Yosha Bunko scan
Hisaye Yamamoto Cover and spine of dust jacket of 2008 Japanese translation
19 stories and other matter in 2001 English anthology
Yosha Bunko scan

Ethnolinguistic discrimination
Fruit, people, and yellowface English

William Wetherall

Buying and Tasting Fruit

If we want to eat an apple, we go to a fruit stand and buy one. If the fruit dealer trys [sic = tries] to give us a pear we protest, saying "I want an apple, not a pear." If the dealer gives us a fruit that looks like an apple, we pay for it and eat it.

Because the fruit we bought looks like an apple, we expect it to taste like a pear. So if we bite into it and it tastes like a pear, we tend to feel cheated. Similarly, if we buy a pearapple and it tastes only like a pear or only like an apple, rather than half like and pear and half like an apple, we are also inclined to feel deceived.

People and Ethnicity

People taste like their ethnicity. Most generally defined, ethnicity is a personal quality of being or identity based on both cultural and genetic factors. Everyone has ethnicity, and everyone's ethnicity is a product of cultural heritage and genetic lineage.

But cultural heritage is the most important, and it is almost always defined by the homes, communities, and languages in which one is raised. People therefore taste like the cultures in which they were raised or later adopted, not like the genes with which they happen to have been born.

Treating People Like Fruit

People, then, are not like fruit. And yet when you think about it, many of us treat one another like fruit. We sort people out like apples, pears, and pearapples. If we like only apples, the pears and pearapples are sold cheap, or cast aside and allowed to rot.

Yellowface English

"Yellowface English" is my term for the sort of "Confucius say . . ." or "Charlie Chan" and "Mr. Moto" English that is put in the mouths of Asian characters in English fiction written by writers who think Asians either don't or can't speak English like everyone else.


English Journal Cover of March 1978 issue of The English Journal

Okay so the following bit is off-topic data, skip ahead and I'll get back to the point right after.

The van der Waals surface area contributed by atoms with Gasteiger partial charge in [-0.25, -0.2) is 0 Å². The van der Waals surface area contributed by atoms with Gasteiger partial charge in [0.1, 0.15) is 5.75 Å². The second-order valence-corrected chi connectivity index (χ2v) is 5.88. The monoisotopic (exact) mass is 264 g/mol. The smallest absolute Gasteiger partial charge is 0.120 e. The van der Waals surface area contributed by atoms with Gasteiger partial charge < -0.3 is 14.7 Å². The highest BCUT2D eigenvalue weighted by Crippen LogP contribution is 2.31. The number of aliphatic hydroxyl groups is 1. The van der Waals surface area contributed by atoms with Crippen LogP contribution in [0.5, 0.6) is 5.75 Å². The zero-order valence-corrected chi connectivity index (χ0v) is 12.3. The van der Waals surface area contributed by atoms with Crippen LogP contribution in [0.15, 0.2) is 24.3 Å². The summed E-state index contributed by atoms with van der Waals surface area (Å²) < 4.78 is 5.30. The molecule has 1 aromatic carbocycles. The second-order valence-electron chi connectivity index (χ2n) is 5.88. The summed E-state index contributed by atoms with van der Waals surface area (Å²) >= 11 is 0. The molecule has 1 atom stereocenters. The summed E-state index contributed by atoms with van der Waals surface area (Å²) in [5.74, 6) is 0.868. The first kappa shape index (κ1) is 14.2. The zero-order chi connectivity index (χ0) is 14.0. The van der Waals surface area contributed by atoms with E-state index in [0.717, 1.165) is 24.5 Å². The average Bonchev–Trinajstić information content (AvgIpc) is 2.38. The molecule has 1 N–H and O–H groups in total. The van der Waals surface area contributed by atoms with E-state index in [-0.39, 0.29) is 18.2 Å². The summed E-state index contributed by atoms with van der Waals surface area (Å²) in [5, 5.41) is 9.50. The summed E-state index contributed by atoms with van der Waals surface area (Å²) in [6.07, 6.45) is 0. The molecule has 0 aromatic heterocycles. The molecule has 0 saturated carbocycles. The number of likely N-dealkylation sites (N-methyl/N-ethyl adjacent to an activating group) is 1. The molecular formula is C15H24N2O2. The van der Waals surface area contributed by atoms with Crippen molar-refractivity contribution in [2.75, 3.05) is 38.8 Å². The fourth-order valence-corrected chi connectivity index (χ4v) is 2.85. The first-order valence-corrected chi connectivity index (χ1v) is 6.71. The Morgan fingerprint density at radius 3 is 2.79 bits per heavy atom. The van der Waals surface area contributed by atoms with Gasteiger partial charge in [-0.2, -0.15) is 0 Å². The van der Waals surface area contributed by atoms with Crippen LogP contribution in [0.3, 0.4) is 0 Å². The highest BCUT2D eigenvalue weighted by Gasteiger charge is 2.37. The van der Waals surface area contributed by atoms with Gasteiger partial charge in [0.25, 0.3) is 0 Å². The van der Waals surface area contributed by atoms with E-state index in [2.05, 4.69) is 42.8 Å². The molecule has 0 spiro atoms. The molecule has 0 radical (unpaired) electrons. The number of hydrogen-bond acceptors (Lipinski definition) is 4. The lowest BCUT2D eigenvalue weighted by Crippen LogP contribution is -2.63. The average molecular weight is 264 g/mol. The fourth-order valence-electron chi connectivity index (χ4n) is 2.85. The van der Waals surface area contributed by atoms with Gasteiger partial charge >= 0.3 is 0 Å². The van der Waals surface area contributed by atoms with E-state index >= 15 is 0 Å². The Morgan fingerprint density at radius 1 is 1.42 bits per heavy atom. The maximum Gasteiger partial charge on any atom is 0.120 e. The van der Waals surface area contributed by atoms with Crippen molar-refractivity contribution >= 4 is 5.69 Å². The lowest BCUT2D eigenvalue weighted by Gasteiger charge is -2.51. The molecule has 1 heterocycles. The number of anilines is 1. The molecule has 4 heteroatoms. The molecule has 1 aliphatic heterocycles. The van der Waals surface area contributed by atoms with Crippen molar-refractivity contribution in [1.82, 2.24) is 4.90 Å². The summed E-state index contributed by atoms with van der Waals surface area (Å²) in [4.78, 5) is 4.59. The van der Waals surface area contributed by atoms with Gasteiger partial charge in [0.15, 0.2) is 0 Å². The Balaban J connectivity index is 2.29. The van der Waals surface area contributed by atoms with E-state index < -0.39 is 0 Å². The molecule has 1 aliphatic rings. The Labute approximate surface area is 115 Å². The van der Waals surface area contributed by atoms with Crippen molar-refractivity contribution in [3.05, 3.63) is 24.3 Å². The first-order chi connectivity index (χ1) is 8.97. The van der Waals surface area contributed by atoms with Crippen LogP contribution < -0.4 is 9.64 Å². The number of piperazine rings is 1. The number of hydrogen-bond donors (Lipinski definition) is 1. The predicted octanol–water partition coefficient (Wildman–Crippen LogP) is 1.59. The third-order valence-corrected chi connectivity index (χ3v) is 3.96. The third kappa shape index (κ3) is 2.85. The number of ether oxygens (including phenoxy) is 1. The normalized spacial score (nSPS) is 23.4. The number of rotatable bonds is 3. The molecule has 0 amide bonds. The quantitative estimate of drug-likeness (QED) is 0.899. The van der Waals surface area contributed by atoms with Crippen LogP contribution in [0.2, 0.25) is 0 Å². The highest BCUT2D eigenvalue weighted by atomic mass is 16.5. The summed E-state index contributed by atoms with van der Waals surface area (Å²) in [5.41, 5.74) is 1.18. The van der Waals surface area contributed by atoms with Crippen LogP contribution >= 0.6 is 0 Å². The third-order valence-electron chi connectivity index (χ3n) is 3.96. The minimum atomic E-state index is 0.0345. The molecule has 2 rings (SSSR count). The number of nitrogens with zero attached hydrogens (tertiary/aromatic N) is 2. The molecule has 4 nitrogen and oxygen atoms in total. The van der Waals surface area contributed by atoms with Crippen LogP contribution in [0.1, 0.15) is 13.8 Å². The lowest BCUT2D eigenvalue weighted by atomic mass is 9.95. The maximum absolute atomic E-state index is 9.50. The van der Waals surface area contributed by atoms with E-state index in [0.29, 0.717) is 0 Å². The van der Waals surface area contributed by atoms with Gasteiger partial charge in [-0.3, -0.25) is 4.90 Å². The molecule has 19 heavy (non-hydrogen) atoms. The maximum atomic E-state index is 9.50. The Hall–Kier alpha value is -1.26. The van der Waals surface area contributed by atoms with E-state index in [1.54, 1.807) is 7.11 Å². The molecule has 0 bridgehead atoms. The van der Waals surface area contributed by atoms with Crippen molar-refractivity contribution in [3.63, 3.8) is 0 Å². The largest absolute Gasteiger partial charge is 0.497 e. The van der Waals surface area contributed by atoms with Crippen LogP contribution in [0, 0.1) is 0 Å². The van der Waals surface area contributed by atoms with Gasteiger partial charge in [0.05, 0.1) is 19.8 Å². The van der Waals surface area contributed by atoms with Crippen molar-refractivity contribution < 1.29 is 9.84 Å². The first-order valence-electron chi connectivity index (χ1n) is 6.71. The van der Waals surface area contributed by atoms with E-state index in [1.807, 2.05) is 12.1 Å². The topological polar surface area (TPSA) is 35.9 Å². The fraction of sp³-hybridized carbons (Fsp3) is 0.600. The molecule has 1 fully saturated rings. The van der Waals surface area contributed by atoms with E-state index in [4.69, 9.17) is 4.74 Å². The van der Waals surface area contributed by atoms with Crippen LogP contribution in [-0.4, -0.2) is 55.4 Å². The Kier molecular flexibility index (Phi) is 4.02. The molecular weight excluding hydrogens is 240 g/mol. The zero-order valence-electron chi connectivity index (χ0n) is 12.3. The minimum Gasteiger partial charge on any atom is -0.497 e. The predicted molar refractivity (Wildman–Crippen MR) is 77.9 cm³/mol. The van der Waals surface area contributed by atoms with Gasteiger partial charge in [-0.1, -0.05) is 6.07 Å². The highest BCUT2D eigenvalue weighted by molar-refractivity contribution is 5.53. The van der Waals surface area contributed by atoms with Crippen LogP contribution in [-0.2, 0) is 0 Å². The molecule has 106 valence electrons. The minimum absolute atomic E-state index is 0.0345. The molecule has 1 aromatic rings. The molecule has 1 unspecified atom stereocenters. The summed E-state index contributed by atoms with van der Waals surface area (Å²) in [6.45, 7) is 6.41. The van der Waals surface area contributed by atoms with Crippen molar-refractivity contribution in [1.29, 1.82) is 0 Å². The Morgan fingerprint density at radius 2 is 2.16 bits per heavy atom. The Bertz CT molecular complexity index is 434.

Picturing "former nisei" interpreter Sen Nishiyama
Featuring articles on Japanese American identity
Yosha Bunko scan
Wetherall "Ethnolinguistic discrimination: Fruit, people, yellowface English"
First page of 7-page article by William Wetherall
March 1978 issue of The English Journal Yosha Bunko scan
"Death Rides the Rails in Poston"

Hisaye Yamamoto
Seventeen Syllables and Other Stories
Latham (NY): Kitchen Table / Women of Color Press, 1988
134 pages, paperback
Fifteen short stories
Does not include "Death Rides the Rails in Poston"

Hisaye Yamamoto
Seventeen Syllables and Other Stories
With an introduction by King-Kok Cheung
Piscataway (NJ): Rutgers University Press, 1998
134 pages, paperback
Fifteen short stories
Does not include "Death Rides the Rails in Poston"
Re-issue of 1988 Women of Color Press edition

Hisaye Yamamoto
Seventeen Syllables and Other Stories
With an introduction by King-Kok Cheung
Revised and Expanded Edition
Piscataway (NJ): Rutgers University Press, 2001
178 pages, paperback (19 stories)
Revised edition with four new stories
Includes "Death Rides the Rails in Poston"

Japanese translation

ヒサエ・ヤマモト <Hisaye Yamamoto> (著)
山本岩夫、桧原美恵 (訳)
ヒサエ・ヤマモト作品集: 「十七文字」ほか十八編
< Seven Syllables and Other Stories >
東京:2008年11月10日 初版1刷

Hisaye Yamamoto (author)
Yamamoto Iwao, Hihara Mie (translators)
Hisae Yamamoto sakuhin shū:
"Jū-shichi moji" hoka jū-hachi hen

[ Hisaye Yamamoto works collection:
"17 characters (morae, syllables)" and 18 other stories ]
Tokyo: 10 November 2008 1st edition, 1st printing
408 pages, hardcover, jacket

"Seventeen Syllables" in other English collections

Hisaye Yamamoto
Seventeen Syllables
(Five Stories of Japanese American Life)
Tokyo: Kirihara Shoten, 1985
95 pages, hardcover

Hisaye Yamamoto
Seventeen Syllables
Edited with an introduction by King-Kok Cheung
New Brunswick (NJ): Rutgers University Press, 1994
ix, 224 pages, paperback
Women Writers (Texts and Contexts)
Two short stories and twelve essays.
"Seventeen Syllables" and "Yoneko's Earthquake"

Hisaye Yamamoto, born in 1921, was interned at the Poston War Relocation Center in Arizona. She wrote fiction both during her internment and after leaving the camp. Yamamoto's stories have been anthologized in many collections. The Poston story is included in the revised and expanded 2001 edition of "Seventeen Syllables and Other Stories".

1975 Asian American Writers Conference

Hisaye Yamamoto was a panelist at the First Asian American Writers Confernce held in Oakland in 1975. The conference was organized by Combined Asian American Resource Project (CARP), which was founded in 1974 by Frank Chin, Jeffery Paul Chan, Lawson Fusao Inada, and Shawn Wong, all writers active in the San Francisco Bay Area at the time, to publish Aiiieeeee! An Anthology of Asian-American Writers that year. The conference was held the following year at the Oakland Colosseum near Lake Merritt. The conference ran for 3 days, and I attended its events while living in Berkeley, where I was packing in preparation for moving to Japan in July. Evening events including a performance of Frank Chin's The Chickencoop Chinaman, first staged in New York in 1972.

The first Asian American Writers Conference was held at The Oakland Museum in Oakland, California, from 24-29 March 1975. A number of academic reports have said it was held in San Francisco in 1975 or in Seattle in 1976. The Seattle conference, though, was called the Pacific Northwest Asian American Writers Conference. It was held at the University of Washingon from 29 June to 2 July 1976. And the 1976 conference was clearly inspired by the 1975 Oakland conference.